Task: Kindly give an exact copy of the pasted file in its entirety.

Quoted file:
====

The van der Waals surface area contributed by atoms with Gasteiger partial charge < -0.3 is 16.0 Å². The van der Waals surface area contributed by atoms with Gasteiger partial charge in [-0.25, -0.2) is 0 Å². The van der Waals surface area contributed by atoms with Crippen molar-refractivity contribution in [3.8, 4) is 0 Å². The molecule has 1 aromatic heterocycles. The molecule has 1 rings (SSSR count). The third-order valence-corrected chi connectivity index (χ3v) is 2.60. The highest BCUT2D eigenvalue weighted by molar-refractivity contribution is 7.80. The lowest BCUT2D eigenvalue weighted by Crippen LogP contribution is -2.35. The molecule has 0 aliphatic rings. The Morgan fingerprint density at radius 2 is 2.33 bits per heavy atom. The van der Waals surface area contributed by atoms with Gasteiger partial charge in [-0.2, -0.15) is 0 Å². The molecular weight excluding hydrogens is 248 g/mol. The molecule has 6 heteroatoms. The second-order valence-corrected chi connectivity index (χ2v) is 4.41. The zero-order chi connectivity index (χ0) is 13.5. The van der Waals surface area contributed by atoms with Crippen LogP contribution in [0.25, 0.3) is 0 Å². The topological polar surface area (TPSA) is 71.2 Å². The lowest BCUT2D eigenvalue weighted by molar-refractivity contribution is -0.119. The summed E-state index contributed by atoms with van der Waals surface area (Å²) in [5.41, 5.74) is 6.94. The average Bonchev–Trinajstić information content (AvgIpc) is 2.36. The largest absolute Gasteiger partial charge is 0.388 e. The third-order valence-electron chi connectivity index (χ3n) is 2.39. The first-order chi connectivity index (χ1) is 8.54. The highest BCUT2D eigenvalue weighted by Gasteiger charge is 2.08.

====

The van der Waals surface area contributed by atoms with Gasteiger partial charge < -0.3 is 16.0 Å². The van der Waals surface area contributed by atoms with Gasteiger partial charge in [-0.25, -0.2) is 0 Å². The van der Waals surface area contributed by atoms with Crippen molar-refractivity contribution in [3.8, 4) is 0 Å². The molecule has 1 aromatic heterocycles. The molecule has 1 rings (SSSR count). The third-order valence-corrected chi connectivity index (χ3v) is 2.60. The highest BCUT2D eigenvalue weighted by molar-refractivity contribution is 7.80. The lowest BCUT2D eigenvalue weighted by Crippen LogP contribution is -2.35. The molecule has 0 aliphatic rings. The Morgan fingerprint density at radius 2 is 2.33 bits per heavy atom. The van der Waals surface area contributed by atoms with Gasteiger partial charge in [-0.2, -0.15) is 0 Å². The molecular weight excluding hydrogens is 248 g/mol. The molecule has 6 heteroatoms. The second-order valence-corrected chi connectivity index (χ2v) is 4.41. The zero-order chi connectivity index (χ0) is 13.5. The van der Waals surface area contributed by atoms with Crippen LogP contribution in [0.25, 0.3) is 0 Å². The topological polar surface area (TPSA) is 71.2 Å². The lowest BCUT2D eigenvalue weighted by molar-refractivity contribution is -0.119. The summed E-state index contributed by atoms with van der Waals surface area (Å²) in [5.41, 5.74) is 6.94. The average Bonchev–Trinajstić information content (AvgIpc) is 2.36. The largest absolute Gasteiger partial charge is 0.388 e. The third-order valence-electron chi connectivity index (χ3n) is 2.39. The first-order chi connectivity index (χ1) is 8.54. The highest BCUT2D eigenvalue weighted by Gasteiger charge is 2.08.